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Classification of burn injury

Authors
Phillip L Rice, Jr, MD
Dennis P Orgill, MD, PhD
Section Editor
Marc G Jeschke, MD, PhD
Deputy Editor
Kathryn A Collins, MD, PhD, FACS

INTRODUCTION

Burns are commonly thought of as injury to the skin caused by excessive heat. More broadly, burns result from traumatic injuries to the skin or other tissues primarily caused by thermal or other acute exposures. Burns occur when some or all of the cells in the skin or other tissues are destroyed by heat, electrical discharge, friction, chemicals, or radiation. Burns are acute wounds caused by an isolated, non-recurring insult, and healing ideally progresses rapidly through an orderly series of steps [1].

The mechanisms that result in burns and their classification will be reviewed here. The clinical assessment and management of burns in adults and children are discussed elsewhere. (See "Treatment of minor thermal burns" and "Treatment of superficial burn wounds requiring hospital admission" and "Overview of the management of the severely burned patient".)

BURN MECHANISMS

Heat — The depth of the thermal injury is related to contact temperature, duration of contact of the external heat source, and the thickness of the skin. Because the thermal conductivity of skin is low, most thermal burns involve the epidermis and part of the dermis [2]. The most common thermal burns are associated with flames, hot liquids, hot solid objects, and steam.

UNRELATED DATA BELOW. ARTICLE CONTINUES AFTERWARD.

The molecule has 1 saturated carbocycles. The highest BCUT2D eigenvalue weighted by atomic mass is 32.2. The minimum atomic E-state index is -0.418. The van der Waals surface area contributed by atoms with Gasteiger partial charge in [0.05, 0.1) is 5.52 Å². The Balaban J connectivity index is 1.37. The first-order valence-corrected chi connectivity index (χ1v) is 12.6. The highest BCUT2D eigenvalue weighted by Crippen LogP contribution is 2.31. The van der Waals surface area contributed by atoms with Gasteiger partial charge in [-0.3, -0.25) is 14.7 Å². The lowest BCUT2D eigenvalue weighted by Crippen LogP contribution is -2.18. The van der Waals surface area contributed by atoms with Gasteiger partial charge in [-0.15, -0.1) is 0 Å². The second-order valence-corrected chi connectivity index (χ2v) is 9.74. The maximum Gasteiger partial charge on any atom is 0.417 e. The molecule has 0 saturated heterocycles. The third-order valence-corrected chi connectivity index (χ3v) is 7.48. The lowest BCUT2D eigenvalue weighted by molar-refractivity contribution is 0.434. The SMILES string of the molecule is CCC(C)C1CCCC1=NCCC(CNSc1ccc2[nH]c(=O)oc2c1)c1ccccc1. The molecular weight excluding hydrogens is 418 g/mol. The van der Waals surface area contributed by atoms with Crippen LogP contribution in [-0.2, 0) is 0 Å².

Electrical discharge — Electrical energy is transformed into heat as the current passes through poorly conducting body tissues. Electroporation (injury to cell membranes) disrupts membrane potential and function. The magnitude of the injury depends on the pathway of the current, the resistance to the current flow through the tissues, and the strength and duration of the current flow. (See "Environmental and weapon-related electrical injuries".)

Friction — Injury from friction can occur due to a combination of mechanical disruption of tissues as well as heat generated by friction.

                
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Literature review current through: Sep 2017. | This topic last updated: Oct 05, 2017.
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References
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